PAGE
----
IBM is all over it. Like any large Internet company, Big Blue is careful about which trends it latches onto. It was a good couple of years before they were spotted at the Web 2.0 conference, for example. However in the case of Internet of Things, IBM is proving itself to be an unusually early adopter.In the Web world, you know that a trend has major traction when
I recently spoke to Andy Stanford-Clark, a Master Inventor and Distinguished Engineer at IBM. Yesterday we wrote about how Stanford-Clark has hooked his house up to Twitter. Today we delve more into what his employer, IBM, is doing with the Internet of Things.
IBM is involved in some very interesting projects at the intersection of two big trends we've been tracking in 2009: The Real-time Web and Internet of Things. They have a website devoted to this topic, called A Smarter Planet. As the name implies, it focuses on environmental matters such as energy and food systems. Sensors, RFID tags and real-time messaging software are major parts of IBM's smarter planet strategy. The catchcry for the site - Instrumented, Interconnected, and Intelligent - is about outfitting the world with sensors and hooking them to the Internet to apply the 'smarts.'
IBM has a whole set of RFID and sensor technology solutions. But more importantly it has been busy working with various manufacturers and goods suppliers in recent months, to introduce those solutions to the world.
an agreement with Matiq, an IT subsidiary of Norway's largest food supplier Nortura. The project involves using RFID (radio frequency identification) technology to track and trace poultry and meat products "from the farm, through the supply chain, to supermarket shelves." This food tracking solution will help ensure that meat and chicken are "kept in optimal condition throughout the supply chain." The system uses IBM's WebSphere RFID Information Center, together with IBM's sensor and actuator solutions.This month IBM made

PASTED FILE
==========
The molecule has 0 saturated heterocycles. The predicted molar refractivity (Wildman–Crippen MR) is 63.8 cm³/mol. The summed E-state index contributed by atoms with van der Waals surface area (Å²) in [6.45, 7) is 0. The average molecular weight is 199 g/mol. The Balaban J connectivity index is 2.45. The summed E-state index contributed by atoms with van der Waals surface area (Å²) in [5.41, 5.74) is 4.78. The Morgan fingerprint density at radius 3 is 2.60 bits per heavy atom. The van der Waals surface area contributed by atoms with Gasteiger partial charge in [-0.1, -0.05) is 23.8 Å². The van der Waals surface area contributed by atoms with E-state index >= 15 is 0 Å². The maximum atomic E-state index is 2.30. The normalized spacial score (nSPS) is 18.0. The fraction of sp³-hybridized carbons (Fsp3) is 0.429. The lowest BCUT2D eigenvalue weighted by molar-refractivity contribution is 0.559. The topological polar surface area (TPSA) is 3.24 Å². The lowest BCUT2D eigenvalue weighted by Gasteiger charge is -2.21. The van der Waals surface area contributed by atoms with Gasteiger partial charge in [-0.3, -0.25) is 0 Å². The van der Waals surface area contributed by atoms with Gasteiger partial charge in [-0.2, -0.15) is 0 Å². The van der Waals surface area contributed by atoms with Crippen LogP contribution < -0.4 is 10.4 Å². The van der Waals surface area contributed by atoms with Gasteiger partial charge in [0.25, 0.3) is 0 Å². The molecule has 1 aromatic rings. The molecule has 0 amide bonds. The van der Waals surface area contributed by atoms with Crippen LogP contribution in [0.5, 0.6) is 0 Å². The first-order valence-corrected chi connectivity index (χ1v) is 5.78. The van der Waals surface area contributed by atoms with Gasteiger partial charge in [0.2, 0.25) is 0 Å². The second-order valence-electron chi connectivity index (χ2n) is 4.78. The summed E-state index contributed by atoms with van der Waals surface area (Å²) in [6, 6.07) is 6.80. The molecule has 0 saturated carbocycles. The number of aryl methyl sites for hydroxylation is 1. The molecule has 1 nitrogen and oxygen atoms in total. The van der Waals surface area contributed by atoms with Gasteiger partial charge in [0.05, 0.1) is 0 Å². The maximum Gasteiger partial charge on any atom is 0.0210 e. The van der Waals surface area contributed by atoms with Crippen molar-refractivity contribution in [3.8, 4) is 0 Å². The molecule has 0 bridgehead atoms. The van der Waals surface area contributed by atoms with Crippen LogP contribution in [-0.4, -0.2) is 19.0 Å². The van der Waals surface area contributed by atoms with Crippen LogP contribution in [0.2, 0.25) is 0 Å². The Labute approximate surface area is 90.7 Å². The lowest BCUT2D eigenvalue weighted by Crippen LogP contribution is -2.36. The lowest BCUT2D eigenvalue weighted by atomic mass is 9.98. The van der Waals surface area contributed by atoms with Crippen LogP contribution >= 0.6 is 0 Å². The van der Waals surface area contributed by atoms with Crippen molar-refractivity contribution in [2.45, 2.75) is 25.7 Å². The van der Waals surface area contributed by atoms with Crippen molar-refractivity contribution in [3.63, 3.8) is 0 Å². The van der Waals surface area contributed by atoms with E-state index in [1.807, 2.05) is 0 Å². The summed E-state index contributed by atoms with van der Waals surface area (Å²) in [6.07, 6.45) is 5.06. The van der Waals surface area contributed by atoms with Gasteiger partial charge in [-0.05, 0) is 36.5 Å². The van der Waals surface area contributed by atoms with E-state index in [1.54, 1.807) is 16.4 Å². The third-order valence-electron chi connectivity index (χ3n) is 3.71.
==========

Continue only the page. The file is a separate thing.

A similar project is one that IBM announced at the end of June with Danish transportation company Container Centralen. By February 2010, Container Centralen undertakes to use IBM sensor technology "to allow participants in the horticultural supply chain to track the progress of shipments as they move from growers to wholesalers and retailers across 40 countries in Europe." Specifically this refers to transportation of things like flowers and pot plants, which are very sensitive to the environment they travel in. Having sensors as part of the entire travel chain will allow participants to monitor conditions and climate during travel. Essentially it makes the travel process very transparent.
As Andy Stanford-Clark explained to ReadWriteWeb, using RFID technology to monitor temparature when transporting flowers ensures that no short cuts are taken by some in the supply chain (e.g. turning off the climate control for a while to save money). It gives more data to make decisions, for example it may enable a retailer to refuse to accept a shipment if the sensor data suggests the flowers are close to wilting.
IBM is also working with German car manufacturer Volkswagen to add sensor technology to its operations. The aim is to improve Volkswagen's material logistics operations through the use of sensor technology. For example, shipping containers carrying auto parts for Volkswagen will be fitted with RFID tags. So far about 3,000 shipping containers have been fitted with RFID tags.
These are all exciting developments in the Internet of Things, because they impact real-world processes. It's great to see a large technology company like IBM at the forefront of this trend. It's a very smart move (pardon the pun), because in 2009 we're only at the very start of connecting almost any object in the world to the Internet.
Imagine a world with millions, perhaps trillions, of sensors that use IBM technology - because that's what Big Blue is imagining.